The House of Medici

Dec 14, 2009 by

Painting of The Medici Family

Painting of The Medici Family

I would like to share one family that has brought enlightenment, to the world, but especially to Europe in 15th to 17th century. It is the Medici, the godfather of The Renaissance. It was started from a small bank that they owned. The family invested in a pirate to sponsor his campaign to become a pope. From pirate into pope, is there stranger investment than that? The Medici saw the potential of that strange investment. Fortunately, it paid off hugely for the family. The papal support brought great benefits to the business.

It was not the only strange things they invested. The family has been recognized for their patronage to unique and talented artists. One that stood up is Filippo Brunelleschi, a maverick architect that has brought back classic style to his design. His eccentric style could not get him much sponsor. Cosimo de’ Medici, however, spotted him, and saw the potential in him. He brought his style to the city of Florence, to the admiration of many people.  His great achievement was the Florence cathedral dome, a proof of his architectural, mathematical, and engineering genius. He is also the inventor of ‘perspective’, a new way to draw three-dimensional objects in two dimensions.

Cosimo brought the beginning of renaissance. Art industry and market grew abundantly in the city of Florence, an opportunity for any artist to introduce his/her creativity and get sponsored. Cosimo, especially, treated the artists not as worker. Rather than pushing them to complete their commissions, he believed that positive morale is important and the precondition of magnificent arts. The family built art school and has raised the greatest artist of the century such as Sandro Boticelli and Michaelangelo, bringing the generation on its peak of creativity.

And as always, success brings criticism. Their success brought critics from Girolamo Savonarola, a priest and leader who condemn the Renaissance art as immoral arts that have offended God greatly. After the death of Lorenzo I de’ Medici, grandson of Cosimo de’ Medici who lead the state at that point of time, Savonarola brought hostility to the Renaissance, burning what he considered as immoral arts and literature.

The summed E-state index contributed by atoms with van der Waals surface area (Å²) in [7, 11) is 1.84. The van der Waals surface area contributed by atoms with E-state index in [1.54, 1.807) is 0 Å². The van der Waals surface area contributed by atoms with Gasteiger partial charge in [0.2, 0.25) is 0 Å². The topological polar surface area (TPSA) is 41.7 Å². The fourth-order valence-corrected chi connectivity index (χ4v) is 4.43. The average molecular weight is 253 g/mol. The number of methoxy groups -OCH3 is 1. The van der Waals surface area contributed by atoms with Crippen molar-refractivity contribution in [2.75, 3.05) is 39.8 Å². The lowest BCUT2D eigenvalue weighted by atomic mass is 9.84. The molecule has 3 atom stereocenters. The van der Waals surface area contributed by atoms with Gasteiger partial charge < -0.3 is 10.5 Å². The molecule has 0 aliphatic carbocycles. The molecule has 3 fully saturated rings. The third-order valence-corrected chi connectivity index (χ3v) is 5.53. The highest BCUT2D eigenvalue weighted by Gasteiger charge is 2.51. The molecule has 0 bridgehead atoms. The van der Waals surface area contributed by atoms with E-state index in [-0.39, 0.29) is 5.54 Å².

It was not the end for the Medici. Lorenzo has prepared the next generation to lead a ‘career’ in church. Eventually Giovanni, his second son raised up to become a pope under the name Leo X. To my surprise, he was the one with whom Martin Luther has opposed to. Giovanni was a greedy pope, his extravagant lifestyle has brought great debt, and he covered it by selling letter of forgiveness to people in a large scale, one business that only a pope can do. It brought anger and protest that has split the Christianity into two, the Roman Catholic and Protestant.

Not only in visual arts and sculpture, the Medici has brought a revolution in science as well. His patronage to a genius like Galileo Galilei has brought up new and thought-provoking findings; one of them was the truth that earth is revolving around the sun, and not vice-versa. He was appointed to become a teacher for Medici’s next generation leader. Expressing his gratitude, he named the four Jupiter moons he discovered as Medici stars, carving the name of the family into the universe. At the end of his life, however, Galileo lost the support from the Medici family as he stood against the papal opposition to his sun-centered universe theory. Following the trial, Galileo is under house arrest until the end of his life in 1642.

It’s a story of a family that has brought rebirth, renaissance to Europe. Their open-mindedness brought up the great artists of all time. From the start, they invested their money not to the material things, but to people; artists and mathematical genius that has brought up many inventions and discovery. They are willing to be different and they are believer of human potential. As result, their name soars from a local bank to the universe.


  • For more about innovation lesson that the Medici can teach us, check out the book The Medici Effect by Frans Johansson. Alternatively, you can get the e-book free here in The Pirate’s Dilemma.

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  1. I love this Renaissance art. Those hiper-realistic paintings make me cry sometimes. I can feel them with all of my body and soul.

  2. In my opinion such paintings do give some impressive vision towards the visioner, I feel the way to look out this painting in a different way and it makes me think for a while.


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